“I have a real feel for flowers because they’re alive, like human flesh—breathing and containing moisture,” Shirley states. “As a Chinese brush painter, I try to breathe life into my paintings by capturing the subject’s liveliness and its temperament.” She says it’s like imparting “the spirit or essence” of the subject into
the painting.

The artist enjoys incorporating Chinese cultural themes into her artwork. The large peony blossom is a favorite subject as it symbolizes prosperity. The lotus appears in many of her paintings too.

“In nature, the roots of a lotus are in the mud, the stem grows up through the water and the heavily scented flower lies pristinely above the water, basking in the sunlight,” explains Shirley. “In Buddhism, this pattern of growth signifies the progress of the soul from the primeval mud of materialism, through the waters of illusion and into the air of self-realization and enlightenment.”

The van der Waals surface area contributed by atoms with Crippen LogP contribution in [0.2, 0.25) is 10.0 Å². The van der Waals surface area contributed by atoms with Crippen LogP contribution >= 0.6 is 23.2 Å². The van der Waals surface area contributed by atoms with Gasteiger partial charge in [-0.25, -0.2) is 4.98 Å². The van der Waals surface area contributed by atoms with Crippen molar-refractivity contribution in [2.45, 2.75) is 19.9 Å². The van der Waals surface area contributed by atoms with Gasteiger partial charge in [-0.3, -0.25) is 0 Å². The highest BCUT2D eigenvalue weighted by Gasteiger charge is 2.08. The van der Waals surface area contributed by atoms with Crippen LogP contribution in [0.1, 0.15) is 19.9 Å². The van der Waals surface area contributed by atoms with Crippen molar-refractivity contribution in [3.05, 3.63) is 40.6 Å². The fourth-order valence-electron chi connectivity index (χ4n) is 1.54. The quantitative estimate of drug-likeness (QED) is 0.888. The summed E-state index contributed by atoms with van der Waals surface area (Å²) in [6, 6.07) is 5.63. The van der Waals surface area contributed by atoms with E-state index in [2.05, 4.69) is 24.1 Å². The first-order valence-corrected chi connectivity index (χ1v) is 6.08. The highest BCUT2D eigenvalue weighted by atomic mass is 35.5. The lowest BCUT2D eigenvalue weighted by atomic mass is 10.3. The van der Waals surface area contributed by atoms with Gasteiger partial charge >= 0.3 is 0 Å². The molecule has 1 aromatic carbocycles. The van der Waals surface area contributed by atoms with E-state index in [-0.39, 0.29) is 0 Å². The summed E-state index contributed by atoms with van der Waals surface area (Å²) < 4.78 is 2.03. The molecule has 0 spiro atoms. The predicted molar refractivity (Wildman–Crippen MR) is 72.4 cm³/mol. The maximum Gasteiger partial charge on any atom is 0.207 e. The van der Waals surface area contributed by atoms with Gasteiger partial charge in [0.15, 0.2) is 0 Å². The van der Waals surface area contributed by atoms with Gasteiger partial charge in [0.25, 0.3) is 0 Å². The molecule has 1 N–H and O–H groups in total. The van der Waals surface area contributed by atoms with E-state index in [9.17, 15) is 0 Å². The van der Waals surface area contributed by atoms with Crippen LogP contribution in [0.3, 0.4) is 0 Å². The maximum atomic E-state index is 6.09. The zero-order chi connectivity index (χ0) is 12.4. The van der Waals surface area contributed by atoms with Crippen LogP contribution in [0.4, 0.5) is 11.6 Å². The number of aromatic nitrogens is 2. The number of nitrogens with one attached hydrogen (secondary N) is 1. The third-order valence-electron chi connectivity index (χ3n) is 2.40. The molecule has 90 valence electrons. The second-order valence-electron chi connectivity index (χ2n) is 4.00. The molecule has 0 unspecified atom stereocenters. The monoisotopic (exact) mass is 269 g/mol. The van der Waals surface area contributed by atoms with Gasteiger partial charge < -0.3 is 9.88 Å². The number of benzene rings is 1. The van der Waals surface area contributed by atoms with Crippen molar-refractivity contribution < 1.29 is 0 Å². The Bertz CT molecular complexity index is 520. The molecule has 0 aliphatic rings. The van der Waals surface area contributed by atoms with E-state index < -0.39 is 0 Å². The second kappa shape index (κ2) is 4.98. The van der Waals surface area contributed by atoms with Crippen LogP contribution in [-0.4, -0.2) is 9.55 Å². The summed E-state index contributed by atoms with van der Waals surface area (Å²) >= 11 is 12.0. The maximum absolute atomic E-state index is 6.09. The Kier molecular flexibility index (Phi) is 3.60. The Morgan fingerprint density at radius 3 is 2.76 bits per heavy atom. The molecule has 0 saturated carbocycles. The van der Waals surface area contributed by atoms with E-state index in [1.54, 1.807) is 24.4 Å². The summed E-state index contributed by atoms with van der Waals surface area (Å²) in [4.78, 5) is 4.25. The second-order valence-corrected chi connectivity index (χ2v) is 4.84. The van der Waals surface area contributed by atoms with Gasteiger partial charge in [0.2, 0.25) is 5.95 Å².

One of her paintings, “Nine Fantail Koi Fish Swimming Upstream,” illustrates the Eastern myth of achieving success. According to legend, the koi swam up a stream and climbed a waterfall, turning them into a dragon, a strong and powerful creature in Chinese mythology (2012 is the Chinese Year of the Dragon). The myth is a metaphor for the idea that man can achieve his success if he meets his challenge.

The painting depicts colorful koi swimming upstream and gaining momentum, like a man attempting to overcome all obstacles to reach his goals. While there is no waterfall in the painting, it is imagined, along with the vision of the fish flying to climb the cascade, twisting and turning to converge and become a